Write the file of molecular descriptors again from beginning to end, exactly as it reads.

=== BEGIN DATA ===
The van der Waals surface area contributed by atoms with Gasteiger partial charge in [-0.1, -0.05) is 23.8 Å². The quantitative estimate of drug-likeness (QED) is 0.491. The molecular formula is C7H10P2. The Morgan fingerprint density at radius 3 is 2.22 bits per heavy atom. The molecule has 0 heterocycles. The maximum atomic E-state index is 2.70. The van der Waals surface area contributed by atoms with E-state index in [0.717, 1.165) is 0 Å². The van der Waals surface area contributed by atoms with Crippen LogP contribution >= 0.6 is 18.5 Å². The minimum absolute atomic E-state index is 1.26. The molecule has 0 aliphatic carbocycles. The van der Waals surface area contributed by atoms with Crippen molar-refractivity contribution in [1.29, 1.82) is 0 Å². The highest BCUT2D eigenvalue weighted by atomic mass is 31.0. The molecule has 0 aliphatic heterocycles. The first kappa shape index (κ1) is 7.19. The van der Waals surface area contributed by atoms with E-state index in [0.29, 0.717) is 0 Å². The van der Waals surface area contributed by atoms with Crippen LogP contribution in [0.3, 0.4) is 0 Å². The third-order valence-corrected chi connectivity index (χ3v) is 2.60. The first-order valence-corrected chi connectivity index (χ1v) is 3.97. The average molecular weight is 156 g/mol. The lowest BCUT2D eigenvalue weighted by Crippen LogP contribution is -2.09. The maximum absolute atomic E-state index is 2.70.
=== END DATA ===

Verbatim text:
The van der Waals surface area contributed by atoms with Gasteiger partial charge in [-0.1, -0.05) is 23.8 Å². The quantitative estimate of drug-likeness (QED) is 0.491. The molecular formula is C7H10P2. The Morgan fingerprint density at radius 3 is 2.22 bits per heavy atom. The molecule has 0 heterocycles. The maximum atomic E-state index is 2.70. The van der Waals surface area contributed by atoms with E-state index in [0.717, 1.165) is 0 Å². The van der Waals surface area contributed by atoms with Crippen LogP contribution >= 0.6 is 18.5 Å². The minimum absolute atomic E-state index is 1.26. The molecule has 0 aliphatic carbocycles. The van der Waals surface area contributed by atoms with Crippen molar-refractivity contribution in [1.29, 1.82) is 0 Å². The highest BCUT2D eigenvalue weighted by atomic mass is 31.0. The molecule has 0 aliphatic heterocycles. The first kappa shape index (κ1) is 7.19. The van der Waals surface area contributed by atoms with E-state index in [0.29, 0.717) is 0 Å². The van der Waals surface area contributed by atoms with Crippen LogP contribution in [0.3, 0.4) is 0 Å². The third-order valence-corrected chi connectivity index (χ3v) is 2.60. The first-order valence-corrected chi connectivity index (χ1v) is 3.97. The average molecular weight is 156 g/mol. The lowest BCUT2D eigenvalue weighted by Crippen LogP contribution is -2.09. The maximum absolute atomic E-state index is 2.70.